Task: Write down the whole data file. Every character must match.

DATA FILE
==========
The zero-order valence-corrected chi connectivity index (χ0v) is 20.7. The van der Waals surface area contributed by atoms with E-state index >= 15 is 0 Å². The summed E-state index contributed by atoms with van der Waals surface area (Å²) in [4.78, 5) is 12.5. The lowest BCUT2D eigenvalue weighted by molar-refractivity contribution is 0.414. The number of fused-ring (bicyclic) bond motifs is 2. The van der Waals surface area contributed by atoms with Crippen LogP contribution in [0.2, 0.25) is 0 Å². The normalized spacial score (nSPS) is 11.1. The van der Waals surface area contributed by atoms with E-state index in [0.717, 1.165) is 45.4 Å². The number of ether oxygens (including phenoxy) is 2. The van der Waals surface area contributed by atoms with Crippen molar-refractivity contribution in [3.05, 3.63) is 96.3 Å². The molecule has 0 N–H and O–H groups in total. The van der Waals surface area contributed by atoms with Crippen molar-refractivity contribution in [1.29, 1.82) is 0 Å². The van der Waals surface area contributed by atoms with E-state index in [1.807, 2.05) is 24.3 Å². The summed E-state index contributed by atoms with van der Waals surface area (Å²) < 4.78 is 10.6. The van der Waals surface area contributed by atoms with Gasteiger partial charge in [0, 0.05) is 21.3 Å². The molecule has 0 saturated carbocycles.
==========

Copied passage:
The zero-order valence-corrected chi connectivity index (χ0v) is 20.7. The van der Waals surface area contributed by atoms with E-state index >= 15 is 0 Å². The summed E-state index contributed by atoms with van der Waals surface area (Å²) in [4.78, 5) is 12.5. The lowest BCUT2D eigenvalue weighted by molar-refractivity contribution is 0.414. The number of fused-ring (bicyclic) bond motifs is 2. The van der Waals surface area contributed by atoms with Crippen LogP contribution in [0.2, 0.25) is 0 Å². The normalized spacial score (nSPS) is 11.1. The van der Waals surface area contributed by atoms with E-state index in [0.717, 1.165) is 45.4 Å². The number of ether oxygens (including phenoxy) is 2. The van der Waals surface area contributed by atoms with Crippen molar-refractivity contribution in [3.05, 3.63) is 96.3 Å². The molecule has 0 N–H and O–H groups in total. The van der Waals surface area contributed by atoms with Crippen molar-refractivity contribution in [1.29, 1.82) is 0 Å². The van der Waals surface area contributed by atoms with E-state index in [1.807, 2.05) is 24.3 Å². The summed E-state index contributed by atoms with van der Waals surface area (Å²) < 4.78 is 10.6. The van der Waals surface area contributed by atoms with Gasteiger partial charge in [0, 0.05) is 21.3 Å². The molecule has 0 saturated carbocycles.